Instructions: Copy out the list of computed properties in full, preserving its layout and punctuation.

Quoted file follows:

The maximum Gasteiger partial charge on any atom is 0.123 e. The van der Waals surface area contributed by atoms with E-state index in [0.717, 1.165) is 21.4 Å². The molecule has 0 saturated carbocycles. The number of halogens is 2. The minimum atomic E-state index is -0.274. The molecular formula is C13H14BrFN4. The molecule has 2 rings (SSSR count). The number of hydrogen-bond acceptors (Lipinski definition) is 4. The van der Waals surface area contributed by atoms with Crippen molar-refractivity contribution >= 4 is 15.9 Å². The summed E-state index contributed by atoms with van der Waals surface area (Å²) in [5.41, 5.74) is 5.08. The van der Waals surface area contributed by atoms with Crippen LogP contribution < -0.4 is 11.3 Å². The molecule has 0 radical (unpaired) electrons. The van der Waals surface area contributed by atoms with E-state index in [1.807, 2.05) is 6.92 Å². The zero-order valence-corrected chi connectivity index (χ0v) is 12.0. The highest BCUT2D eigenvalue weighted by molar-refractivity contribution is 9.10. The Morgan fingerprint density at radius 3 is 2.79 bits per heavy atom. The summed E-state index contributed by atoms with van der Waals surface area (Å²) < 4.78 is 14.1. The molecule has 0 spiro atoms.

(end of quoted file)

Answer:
The maximum Gasteiger partial charge on any atom is 0.123 e. The van der Waals surface area contributed by atoms with E-state index in [0.717, 1.165) is 21.4 Å². The molecule has 0 saturated carbocycles. The number of halogens is 2. The minimum atomic E-state index is -0.274. The molecular formula is C13H14BrFN4. The molecule has 2 rings (SSSR count). The number of hydrogen-bond acceptors (Lipinski definition) is 4. The van der Waals surface area contributed by atoms with Crippen molar-refractivity contribution >= 4 is 15.9 Å². The summed E-state index contributed by atoms with van der Waals surface area (Å²) in [5.41, 5.74) is 5.08. The van der Waals surface area contributed by atoms with Crippen LogP contribution < -0.4 is 11.3 Å². The molecule has 0 radical (unpaired) electrons. The van der Waals surface area contributed by atoms with E-state index in [1.807, 2.05) is 6.92 Å². The zero-order valence-corrected chi connectivity index (χ0v) is 12.0. The highest BCUT2D eigenvalue weighted by molar-refractivity contribution is 9.10. The Morgan fingerprint density at radius 3 is 2.79 bits per heavy atom. The summed E-state index contributed by atoms with van der Waals surface area (Å²) < 4.78 is 14.1. The molecule has 0 spiro atoms.